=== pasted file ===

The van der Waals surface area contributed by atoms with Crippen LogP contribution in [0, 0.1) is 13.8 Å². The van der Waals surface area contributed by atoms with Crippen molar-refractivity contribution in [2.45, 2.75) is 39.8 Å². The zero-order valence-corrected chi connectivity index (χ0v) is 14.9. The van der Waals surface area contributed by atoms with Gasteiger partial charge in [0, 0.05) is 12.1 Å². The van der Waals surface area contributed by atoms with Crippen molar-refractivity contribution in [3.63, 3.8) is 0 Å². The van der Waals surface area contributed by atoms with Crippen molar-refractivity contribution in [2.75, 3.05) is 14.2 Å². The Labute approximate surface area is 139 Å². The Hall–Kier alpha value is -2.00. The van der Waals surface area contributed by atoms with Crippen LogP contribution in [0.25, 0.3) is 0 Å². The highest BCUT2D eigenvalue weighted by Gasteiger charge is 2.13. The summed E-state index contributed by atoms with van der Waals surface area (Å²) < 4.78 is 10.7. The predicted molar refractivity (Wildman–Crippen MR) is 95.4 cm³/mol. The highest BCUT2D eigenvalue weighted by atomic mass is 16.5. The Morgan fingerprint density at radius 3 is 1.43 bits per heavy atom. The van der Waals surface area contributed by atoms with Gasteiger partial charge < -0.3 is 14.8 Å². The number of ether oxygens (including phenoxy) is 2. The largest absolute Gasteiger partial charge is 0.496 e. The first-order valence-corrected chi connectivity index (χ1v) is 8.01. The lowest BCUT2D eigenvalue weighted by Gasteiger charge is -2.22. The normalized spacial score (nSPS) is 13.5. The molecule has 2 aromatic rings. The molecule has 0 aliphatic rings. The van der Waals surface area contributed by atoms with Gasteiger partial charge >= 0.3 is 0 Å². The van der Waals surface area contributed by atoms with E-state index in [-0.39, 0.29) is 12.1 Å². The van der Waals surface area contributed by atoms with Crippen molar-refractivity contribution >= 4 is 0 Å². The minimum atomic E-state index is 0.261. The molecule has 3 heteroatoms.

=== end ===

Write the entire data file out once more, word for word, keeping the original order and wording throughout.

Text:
The van der Waals surface area contributed by atoms with Crippen LogP contribution in [0, 0.1) is 13.8 Å². The van der Waals surface area contributed by atoms with Crippen molar-refractivity contribution in [2.45, 2.75) is 39.8 Å². The zero-order valence-corrected chi connectivity index (χ0v) is 14.9. The van der Waals surface area contributed by atoms with Gasteiger partial charge in [0, 0.05) is 12.1 Å². The van der Waals surface area contributed by atoms with Crippen molar-refractivity contribution in [3.63, 3.8) is 0 Å². The van der Waals surface area contributed by atoms with Crippen molar-refractivity contribution in [2.75, 3.05) is 14.2 Å². The Labute approximate surface area is 139 Å². The Hall–Kier alpha value is -2.00. The van der Waals surface area contributed by atoms with Crippen LogP contribution in [0.25, 0.3) is 0 Å². The highest BCUT2D eigenvalue weighted by Gasteiger charge is 2.13. The summed E-state index contributed by atoms with van der Waals surface area (Å²) < 4.78 is 10.7. The predicted molar refractivity (Wildman–Crippen MR) is 95.4 cm³/mol. The highest BCUT2D eigenvalue weighted by atomic mass is 16.5. The Morgan fingerprint density at radius 3 is 1.43 bits per heavy atom. The van der Waals surface area contributed by atoms with Gasteiger partial charge < -0.3 is 14.8 Å². The number of ether oxygens (including phenoxy) is 2. The largest absolute Gasteiger partial charge is 0.496 e. The first-order valence-corrected chi connectivity index (χ1v) is 8.01. The lowest BCUT2D eigenvalue weighted by Gasteiger charge is -2.22. The normalized spacial score (nSPS) is 13.5. The molecule has 2 aromatic rings. The molecule has 0 aliphatic rings. The van der Waals surface area contributed by atoms with Gasteiger partial charge >= 0.3 is 0 Å². The van der Waals surface area contributed by atoms with E-state index in [-0.39, 0.29) is 12.1 Å². The van der Waals surface area contributed by atoms with Crippen molar-refractivity contribution >= 4 is 0 Å². The minimum atomic E-state index is 0.261. The molecule has 3 heteroatoms.